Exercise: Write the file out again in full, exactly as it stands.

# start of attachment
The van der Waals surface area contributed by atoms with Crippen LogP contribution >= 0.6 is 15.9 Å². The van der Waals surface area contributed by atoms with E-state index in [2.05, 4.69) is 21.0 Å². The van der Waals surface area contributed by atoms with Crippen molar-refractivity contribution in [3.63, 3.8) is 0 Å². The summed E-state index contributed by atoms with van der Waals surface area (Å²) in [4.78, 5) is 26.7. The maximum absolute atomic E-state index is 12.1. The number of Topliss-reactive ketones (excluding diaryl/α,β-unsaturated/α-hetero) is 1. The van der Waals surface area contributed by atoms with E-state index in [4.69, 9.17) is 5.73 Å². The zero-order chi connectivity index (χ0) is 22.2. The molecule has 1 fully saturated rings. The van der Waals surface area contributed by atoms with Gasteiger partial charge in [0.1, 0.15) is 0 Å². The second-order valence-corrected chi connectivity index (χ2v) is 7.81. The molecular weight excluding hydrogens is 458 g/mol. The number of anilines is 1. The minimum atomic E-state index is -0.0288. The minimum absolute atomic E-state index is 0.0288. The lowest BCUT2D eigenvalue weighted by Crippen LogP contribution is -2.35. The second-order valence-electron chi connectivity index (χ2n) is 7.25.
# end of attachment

The van der Waals surface area contributed by atoms with Crippen LogP contribution >= 0.6 is 15.9 Å². The van der Waals surface area contributed by atoms with E-state index in [2.05, 4.69) is 21.0 Å². The van der Waals surface area contributed by atoms with Crippen molar-refractivity contribution in [3.63, 3.8) is 0 Å². The summed E-state index contributed by atoms with van der Waals surface area (Å²) in [4.78, 5) is 26.7. The maximum absolute atomic E-state index is 12.1. The number of Topliss-reactive ketones (excluding diaryl/α,β-unsaturated/α-hetero) is 1. The van der Waals surface area contributed by atoms with E-state index in [4.69, 9.17) is 5.73 Å². The zero-order chi connectivity index (χ0) is 22.2. The molecule has 1 fully saturated rings. The van der Waals surface area contributed by atoms with Gasteiger partial charge in [0.1, 0.15) is 0 Å². The second-order valence-corrected chi connectivity index (χ2v) is 7.81. The molecular weight excluding hydrogens is 458 g/mol. The number of anilines is 1. The minimum atomic E-state index is -0.0288. The minimum absolute atomic E-state index is 0.0288. The lowest BCUT2D eigenvalue weighted by Crippen LogP contribution is -2.35. The second-order valence-electron chi connectivity index (χ2n) is 7.25.